Buy a poppy and remember this November Photo: Getty Images
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About Remembrance Day
Remembrance Day (11 November) marks the anniversary of the armistice which ended the First World War (1914–18). Each year Australians observe one minute silence at 11am on 11 November, in memory of those who died or suffered in all wars and armed conflicts.
On the 11th hour on the 11th day of the 11th month, a minutes' silence is observed and dedicated to those soldiers who died fighting to protect the nation.
Poppies Are Available
- Via your local RSL Sub-Branch (list available at http://rsl.org.au/)
- From collectors in your local community during late October/early November
- Through ANZAC House at 4 Collins St, Melbourne
- Or donations can be made at www.poppyappeal.com.au
How To Help
How to donate
How to commemorate Anzac Centenary. For more information regarding the ANZAC Centenary visit www.anzaccentenary.gov.au/
In Australia and other allied countries, including New Zealand, Canada and the United States, 11 November became known as Armistice Day – a day to remember those who died in World War One. The day continues to be commemorated in Allied countries.
After World War Two, the Australian Government agreed to the United Kingdom's proposal that Armistice Day be renamed Remembrance Day to commemorate those who were killed in both World Wars. Today the loss of Australian lives from all wars and conflicts is commemorated on Remembrance Day.
Why Is This Day Special To Australians?
At 11am on 11 November 1918, the guns on the Western Front fell silent after more than four years of continuous warfare. The allied armies had driven the German invaders back, having inflicted heavy defeats upon them over the preceding four months.
In November, the Germans called for an armistice (suspension of fighting) in order to secure a peace settlement. They accepted the allied terms of unconditional surrender. The 11th hour of the 11th day of the 11th month attained a special significance in the post-war years and became universally associated with the remembrance of those who had died in the war.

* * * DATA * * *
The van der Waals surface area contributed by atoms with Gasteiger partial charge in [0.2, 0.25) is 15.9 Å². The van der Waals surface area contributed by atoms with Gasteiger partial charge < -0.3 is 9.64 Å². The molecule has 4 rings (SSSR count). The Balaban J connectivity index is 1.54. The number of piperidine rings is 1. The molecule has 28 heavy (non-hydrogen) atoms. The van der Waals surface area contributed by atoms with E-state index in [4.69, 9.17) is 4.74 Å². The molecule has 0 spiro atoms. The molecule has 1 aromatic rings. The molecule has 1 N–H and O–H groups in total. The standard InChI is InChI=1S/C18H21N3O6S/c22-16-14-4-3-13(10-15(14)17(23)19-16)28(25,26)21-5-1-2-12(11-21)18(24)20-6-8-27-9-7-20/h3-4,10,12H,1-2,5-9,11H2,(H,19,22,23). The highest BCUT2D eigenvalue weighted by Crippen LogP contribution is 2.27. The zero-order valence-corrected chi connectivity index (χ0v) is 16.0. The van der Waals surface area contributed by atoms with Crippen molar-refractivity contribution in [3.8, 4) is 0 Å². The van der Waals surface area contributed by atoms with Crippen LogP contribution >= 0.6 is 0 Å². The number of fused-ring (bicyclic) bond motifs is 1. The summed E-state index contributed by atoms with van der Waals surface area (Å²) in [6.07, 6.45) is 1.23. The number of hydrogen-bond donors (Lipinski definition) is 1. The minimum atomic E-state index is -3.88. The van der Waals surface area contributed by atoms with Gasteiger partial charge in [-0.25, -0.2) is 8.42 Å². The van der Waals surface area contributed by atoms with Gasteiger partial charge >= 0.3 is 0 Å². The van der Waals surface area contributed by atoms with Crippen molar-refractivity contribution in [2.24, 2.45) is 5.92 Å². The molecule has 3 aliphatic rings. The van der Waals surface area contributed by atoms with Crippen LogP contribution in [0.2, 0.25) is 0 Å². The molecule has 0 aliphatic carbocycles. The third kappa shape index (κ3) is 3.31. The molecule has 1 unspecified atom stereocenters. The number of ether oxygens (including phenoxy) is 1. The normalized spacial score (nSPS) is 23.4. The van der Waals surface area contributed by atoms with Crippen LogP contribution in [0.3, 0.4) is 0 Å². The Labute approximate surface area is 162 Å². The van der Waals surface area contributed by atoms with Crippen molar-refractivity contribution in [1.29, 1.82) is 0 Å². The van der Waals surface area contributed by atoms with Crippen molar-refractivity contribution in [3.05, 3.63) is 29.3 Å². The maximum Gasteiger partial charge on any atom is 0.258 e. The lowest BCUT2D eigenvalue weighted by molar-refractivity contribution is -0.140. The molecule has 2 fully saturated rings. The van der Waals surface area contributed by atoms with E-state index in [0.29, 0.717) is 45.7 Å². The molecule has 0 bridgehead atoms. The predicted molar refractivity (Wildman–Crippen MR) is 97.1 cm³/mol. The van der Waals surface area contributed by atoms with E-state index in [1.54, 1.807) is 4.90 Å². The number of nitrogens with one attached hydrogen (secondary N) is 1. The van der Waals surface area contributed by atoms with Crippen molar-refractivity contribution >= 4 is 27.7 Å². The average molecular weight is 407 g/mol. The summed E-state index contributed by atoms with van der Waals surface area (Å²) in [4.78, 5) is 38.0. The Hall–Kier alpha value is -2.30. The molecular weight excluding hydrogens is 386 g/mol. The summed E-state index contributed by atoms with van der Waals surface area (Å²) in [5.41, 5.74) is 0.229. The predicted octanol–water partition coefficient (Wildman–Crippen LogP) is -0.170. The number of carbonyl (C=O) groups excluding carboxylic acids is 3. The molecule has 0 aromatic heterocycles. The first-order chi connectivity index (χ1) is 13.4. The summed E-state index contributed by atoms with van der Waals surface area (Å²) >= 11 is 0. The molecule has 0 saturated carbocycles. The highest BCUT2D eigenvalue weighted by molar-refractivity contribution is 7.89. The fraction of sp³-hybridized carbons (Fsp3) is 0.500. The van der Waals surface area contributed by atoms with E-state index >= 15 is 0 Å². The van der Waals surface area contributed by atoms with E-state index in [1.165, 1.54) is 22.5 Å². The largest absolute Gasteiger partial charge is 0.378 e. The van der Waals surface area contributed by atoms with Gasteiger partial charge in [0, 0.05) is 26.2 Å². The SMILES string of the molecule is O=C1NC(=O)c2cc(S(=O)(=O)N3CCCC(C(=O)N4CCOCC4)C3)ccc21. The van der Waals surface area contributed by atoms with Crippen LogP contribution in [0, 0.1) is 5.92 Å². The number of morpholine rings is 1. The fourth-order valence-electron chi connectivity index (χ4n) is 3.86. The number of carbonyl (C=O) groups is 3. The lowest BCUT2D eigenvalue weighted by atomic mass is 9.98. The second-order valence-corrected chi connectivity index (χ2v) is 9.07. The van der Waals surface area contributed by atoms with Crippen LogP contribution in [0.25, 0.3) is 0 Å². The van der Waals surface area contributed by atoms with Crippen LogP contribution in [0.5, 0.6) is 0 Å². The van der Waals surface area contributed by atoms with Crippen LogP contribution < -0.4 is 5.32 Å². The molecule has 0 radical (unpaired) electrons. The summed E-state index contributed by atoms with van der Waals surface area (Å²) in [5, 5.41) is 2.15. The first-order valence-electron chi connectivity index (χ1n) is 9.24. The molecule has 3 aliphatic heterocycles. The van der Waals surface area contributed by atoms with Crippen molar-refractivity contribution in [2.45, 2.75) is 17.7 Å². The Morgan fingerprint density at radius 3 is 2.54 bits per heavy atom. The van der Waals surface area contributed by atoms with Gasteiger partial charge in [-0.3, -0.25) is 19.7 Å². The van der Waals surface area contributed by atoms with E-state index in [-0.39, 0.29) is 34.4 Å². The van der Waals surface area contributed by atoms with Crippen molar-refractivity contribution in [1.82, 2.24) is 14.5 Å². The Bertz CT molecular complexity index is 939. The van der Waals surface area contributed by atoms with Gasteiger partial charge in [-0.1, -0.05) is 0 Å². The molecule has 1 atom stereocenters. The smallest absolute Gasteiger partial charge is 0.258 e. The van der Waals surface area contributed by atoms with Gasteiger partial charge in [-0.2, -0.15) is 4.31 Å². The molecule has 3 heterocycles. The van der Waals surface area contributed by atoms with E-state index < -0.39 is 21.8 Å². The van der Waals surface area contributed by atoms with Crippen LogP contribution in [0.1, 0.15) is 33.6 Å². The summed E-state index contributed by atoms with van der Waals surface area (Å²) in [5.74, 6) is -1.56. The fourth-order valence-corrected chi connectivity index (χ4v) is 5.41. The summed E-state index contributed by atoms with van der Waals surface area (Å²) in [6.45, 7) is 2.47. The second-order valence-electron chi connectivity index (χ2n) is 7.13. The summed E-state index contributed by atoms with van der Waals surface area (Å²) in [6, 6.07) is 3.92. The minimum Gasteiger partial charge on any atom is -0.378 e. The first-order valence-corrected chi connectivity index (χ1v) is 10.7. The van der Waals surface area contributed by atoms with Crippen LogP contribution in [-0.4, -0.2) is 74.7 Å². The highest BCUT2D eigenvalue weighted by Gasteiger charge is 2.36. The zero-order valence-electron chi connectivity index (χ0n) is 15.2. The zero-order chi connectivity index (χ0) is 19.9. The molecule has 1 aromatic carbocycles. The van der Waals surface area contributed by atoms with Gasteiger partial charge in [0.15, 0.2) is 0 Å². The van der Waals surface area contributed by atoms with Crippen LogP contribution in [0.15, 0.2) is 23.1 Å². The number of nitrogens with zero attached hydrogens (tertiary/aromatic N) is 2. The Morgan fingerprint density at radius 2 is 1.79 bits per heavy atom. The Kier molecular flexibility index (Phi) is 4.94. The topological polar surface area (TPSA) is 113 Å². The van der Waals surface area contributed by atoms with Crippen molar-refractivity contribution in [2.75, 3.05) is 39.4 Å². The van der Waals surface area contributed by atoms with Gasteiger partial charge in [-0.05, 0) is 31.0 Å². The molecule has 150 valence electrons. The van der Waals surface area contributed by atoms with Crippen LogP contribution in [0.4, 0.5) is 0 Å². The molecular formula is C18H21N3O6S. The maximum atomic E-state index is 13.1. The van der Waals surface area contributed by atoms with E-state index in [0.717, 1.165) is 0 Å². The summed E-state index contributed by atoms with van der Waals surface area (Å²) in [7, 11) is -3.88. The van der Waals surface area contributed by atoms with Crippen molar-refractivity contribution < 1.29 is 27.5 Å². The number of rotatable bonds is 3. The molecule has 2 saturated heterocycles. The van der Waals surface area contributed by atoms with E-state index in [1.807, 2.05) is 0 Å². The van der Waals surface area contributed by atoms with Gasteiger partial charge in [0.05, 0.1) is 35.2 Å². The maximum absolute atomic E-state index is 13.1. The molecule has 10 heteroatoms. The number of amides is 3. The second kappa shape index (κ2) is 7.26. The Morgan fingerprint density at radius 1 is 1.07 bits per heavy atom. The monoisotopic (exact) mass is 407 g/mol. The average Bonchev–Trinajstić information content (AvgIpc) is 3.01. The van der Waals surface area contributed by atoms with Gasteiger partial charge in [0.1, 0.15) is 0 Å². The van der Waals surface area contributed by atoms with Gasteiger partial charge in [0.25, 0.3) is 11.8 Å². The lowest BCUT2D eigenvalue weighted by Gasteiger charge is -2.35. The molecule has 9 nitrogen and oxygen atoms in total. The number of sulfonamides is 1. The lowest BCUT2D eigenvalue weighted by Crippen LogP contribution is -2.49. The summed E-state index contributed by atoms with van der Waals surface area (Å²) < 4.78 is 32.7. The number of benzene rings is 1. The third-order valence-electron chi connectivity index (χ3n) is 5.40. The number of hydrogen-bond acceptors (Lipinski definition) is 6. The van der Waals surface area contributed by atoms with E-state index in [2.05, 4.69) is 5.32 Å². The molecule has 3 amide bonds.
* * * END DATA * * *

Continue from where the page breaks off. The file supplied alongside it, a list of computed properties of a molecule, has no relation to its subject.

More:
In 1997, Governor-General Sir William Deane issued a proclamation formally declaring 11 November to be Remembrance Day, urging all Australians to observe one minute's silence at 11 am on 11 November each year to remember those who died or suffered for Australia's cause in all wars and armed conflicts.
Since 1920, the red poppy has been used as a symbol of commemoration to soldiers who have fallen in times of war.
During the First World War, poppies were among the first plants to bloom on the devastated battlefields of northern France and Belgium. According to soldiers' folklore, the vivid red of the poppy came from the blood of their comrades soaking the ground. Poppies grew in profusion over the earth which had become the grave to thousands soldiers, making the poppy an appropriate symbol to represent the sacrifice of life and the bloodshed of trench warfare.
The sight of poppies springing up amidst the ravaged battlefields of Ypres inspired Lieutenant Colonel John McCrae to write one of the most notable and popular poems of the period, In Flanders Fields (see following page). It is believed that the poem was written on May 3rd 1915 after McCrae witnessed the death of his 22 year old friend, Lieutenant Alexis Helmer the day prior.
The tradition of wearing a poppy began just before the armistice in 1918. The secretary of the American YMCA, Moina Michael, read John McCrae's poem and was so moved by it that she decided to partake in a personal commemorative ritual of wearing a red poppy. She believed this was a powerful way of keeping alive the faith that John McCrae had urged in his poem.
In November 1918 a meeting was held with YMCA secretaries from around the world providing Moina Michael with a chance to discuss the poem and her decision to wear a red poppy. This inspired the French YMCA secretary, Anna Guérun to take the idea further and begin selling poppies to raise money for those affected by the war - particularly widows, orphans, veterans and their families.
The poppy soon became widely accepted throughout the allied nations as a symbol of remembrance which was to be worn on Armistice Day.
Poppies were first sold in Australia in 1921 and continue to be sold by the RSL in the lead up to Remembrance Day every year to raise the much needed funds for the organisation’s valuable welfare work.
In Flanders’ Fields
By Lieutenant Colonel John McCrae
In Flanders’ fields the poppies blow Between the crosses, row on row, That mark our place; and in the sky The larks, still bravely singing, fly Scarce heard amid the guns below.
We are the Dead. Short days ago We lived, felt dawn, saw sunset glow, Loved and were loved, and now we lie In Flanders’ fields.
Take up our quarrel with the foe; To you from failing hands, we throw The torch; be yours to hold it high
If ye break faith with us who die
We shall not sleep, though poppies grow In Flanders’ fields.